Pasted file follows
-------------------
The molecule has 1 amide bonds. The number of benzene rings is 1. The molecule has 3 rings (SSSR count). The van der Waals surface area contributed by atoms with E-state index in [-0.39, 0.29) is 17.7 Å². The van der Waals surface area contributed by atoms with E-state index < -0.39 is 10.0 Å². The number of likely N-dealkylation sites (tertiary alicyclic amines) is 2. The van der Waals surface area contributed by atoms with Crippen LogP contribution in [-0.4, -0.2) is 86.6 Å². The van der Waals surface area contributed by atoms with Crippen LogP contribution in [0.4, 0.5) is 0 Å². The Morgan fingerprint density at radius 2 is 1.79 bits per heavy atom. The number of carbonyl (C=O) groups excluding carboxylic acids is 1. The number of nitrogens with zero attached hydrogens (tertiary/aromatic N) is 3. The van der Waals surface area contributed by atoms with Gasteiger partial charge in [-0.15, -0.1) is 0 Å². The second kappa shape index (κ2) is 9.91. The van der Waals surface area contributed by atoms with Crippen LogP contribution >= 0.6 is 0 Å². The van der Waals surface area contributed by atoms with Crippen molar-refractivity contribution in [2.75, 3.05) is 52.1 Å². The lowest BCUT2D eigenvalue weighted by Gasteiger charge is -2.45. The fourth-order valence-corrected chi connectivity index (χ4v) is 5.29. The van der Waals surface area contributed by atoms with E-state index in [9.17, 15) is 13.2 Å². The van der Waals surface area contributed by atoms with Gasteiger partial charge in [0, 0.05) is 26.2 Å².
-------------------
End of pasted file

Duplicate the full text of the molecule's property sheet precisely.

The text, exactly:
The molecule has 1 amide bonds. The number of benzene rings is 1. The molecule has 3 rings (SSSR count). The van der Waals surface area contributed by atoms with E-state index in [-0.39, 0.29) is 17.7 Å². The van der Waals surface area contributed by atoms with E-state index < -0.39 is 10.0 Å². The number of likely N-dealkylation sites (tertiary alicyclic amines) is 2. The van der Waals surface area contributed by atoms with Crippen LogP contribution in [-0.4, -0.2) is 86.6 Å². The van der Waals surface area contributed by atoms with Crippen LogP contribution in [0.4, 0.5) is 0 Å². The Morgan fingerprint density at radius 2 is 1.79 bits per heavy atom. The number of carbonyl (C=O) groups excluding carboxylic acids is 1. The number of nitrogens with zero attached hydrogens (tertiary/aromatic N) is 3. The van der Waals surface area contributed by atoms with Gasteiger partial charge in [-0.15, -0.1) is 0 Å². The second kappa shape index (κ2) is 9.91. The van der Waals surface area contributed by atoms with Crippen LogP contribution >= 0.6 is 0 Å². The van der Waals surface area contributed by atoms with Crippen molar-refractivity contribution in [2.75, 3.05) is 52.1 Å². The lowest BCUT2D eigenvalue weighted by Gasteiger charge is -2.45. The fourth-order valence-corrected chi connectivity index (χ4v) is 5.29. The van der Waals surface area contributed by atoms with E-state index in [9.17, 15) is 13.2 Å². The van der Waals surface area contributed by atoms with Gasteiger partial charge in [0, 0.05) is 26.2 Å².